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Cashel Blue

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Cashel Blue is Ireland's first blue cheese. Made from the pasteurized milk of Friesian cows, the cheese was developed in 1984 by Jane Grubb of County Tipperary, Ireland. As of the summer of 2011, it has been sold in the United States under the Kerrygold brand.

Cashel Blue can be aged up to 6 months. Young, it has a white paste with a sweet, tangy, and slightly acidic flavor. As the cheese ages, the flavor becomes more robust, rounded, earthy, and creamy. The color becomes a buttery yellow. Blue green veins of Penicillium roqueforti penetrate throughout the cheese.

Cashel Blue is less intense and creamier than most blue cheeses, sometimes called "a subtle creamy blue."

The cheeses are made into small cylinders of about 3 to 4 pounds in weight and are wrapped in gold-colored foil. On the exterior of the cheese a thin, edible rind develops. The cheese is made with vegetarian rennet.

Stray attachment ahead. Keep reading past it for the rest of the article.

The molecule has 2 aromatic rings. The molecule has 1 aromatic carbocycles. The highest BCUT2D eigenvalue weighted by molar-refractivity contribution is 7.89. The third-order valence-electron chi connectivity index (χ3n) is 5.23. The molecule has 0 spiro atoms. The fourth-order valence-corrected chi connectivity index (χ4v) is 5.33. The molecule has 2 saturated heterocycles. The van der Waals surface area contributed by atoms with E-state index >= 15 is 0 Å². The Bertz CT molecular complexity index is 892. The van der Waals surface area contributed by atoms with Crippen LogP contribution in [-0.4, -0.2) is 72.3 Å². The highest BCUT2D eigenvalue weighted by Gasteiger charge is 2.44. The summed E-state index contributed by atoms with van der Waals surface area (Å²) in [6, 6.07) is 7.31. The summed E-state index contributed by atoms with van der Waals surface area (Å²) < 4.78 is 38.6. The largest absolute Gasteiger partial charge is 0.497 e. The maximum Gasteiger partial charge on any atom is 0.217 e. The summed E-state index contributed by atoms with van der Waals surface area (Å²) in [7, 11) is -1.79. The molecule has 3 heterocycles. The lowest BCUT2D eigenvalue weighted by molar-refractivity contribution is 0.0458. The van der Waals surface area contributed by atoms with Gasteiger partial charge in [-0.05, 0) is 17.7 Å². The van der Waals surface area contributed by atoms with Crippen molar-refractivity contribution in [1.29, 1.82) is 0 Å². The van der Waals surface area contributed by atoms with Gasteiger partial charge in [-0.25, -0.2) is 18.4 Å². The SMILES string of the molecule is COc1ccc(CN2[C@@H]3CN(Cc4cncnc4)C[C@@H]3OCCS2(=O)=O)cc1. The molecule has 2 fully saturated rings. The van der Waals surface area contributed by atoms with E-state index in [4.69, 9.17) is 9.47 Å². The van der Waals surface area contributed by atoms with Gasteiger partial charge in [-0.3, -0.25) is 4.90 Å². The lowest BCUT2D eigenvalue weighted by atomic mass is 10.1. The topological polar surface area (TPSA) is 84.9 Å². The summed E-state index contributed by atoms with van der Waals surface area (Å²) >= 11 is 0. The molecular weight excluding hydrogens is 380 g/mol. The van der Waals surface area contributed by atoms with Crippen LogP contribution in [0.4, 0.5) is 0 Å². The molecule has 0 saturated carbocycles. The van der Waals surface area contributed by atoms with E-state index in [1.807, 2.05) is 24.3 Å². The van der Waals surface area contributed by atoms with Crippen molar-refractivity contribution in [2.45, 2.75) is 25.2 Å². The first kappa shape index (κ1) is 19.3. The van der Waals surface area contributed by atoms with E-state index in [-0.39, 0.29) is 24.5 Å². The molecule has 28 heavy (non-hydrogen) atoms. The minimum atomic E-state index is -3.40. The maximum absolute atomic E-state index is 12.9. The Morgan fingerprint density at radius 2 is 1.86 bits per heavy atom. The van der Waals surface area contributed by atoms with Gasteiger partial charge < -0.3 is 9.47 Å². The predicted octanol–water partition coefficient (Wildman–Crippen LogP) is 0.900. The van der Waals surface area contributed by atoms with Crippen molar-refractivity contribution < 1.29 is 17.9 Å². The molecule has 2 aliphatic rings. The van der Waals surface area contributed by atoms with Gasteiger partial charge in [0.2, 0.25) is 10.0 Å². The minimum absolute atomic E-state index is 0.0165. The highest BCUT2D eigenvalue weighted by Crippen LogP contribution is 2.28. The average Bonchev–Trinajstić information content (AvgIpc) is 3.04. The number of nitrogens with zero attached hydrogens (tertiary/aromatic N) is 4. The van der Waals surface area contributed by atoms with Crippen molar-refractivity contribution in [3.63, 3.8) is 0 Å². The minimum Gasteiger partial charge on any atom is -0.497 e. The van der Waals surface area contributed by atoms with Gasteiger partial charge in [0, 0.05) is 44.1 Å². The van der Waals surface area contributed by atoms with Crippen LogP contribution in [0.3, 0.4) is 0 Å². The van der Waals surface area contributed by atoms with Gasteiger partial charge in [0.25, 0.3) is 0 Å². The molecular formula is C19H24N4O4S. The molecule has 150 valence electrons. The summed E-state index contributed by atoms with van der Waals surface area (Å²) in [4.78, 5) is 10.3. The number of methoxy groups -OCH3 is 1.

Cashel Blue is named after the Rock of Cashel, a medieval castle where, legend has it, St. Patrick began converting the pagans of Ireland to Christianity. A sketch of the castle is on the packaging.

Cashel Blue goes well with pears, figs, on crakers or bread, It also goes well on grilled steak or on salads. Our recipe section has several recipes using Cashel Blue.

Where to buy

Though becoming increasingly popular, Cashel Blue is still a little hard to find in U.S. grocery stores. You can find it online at


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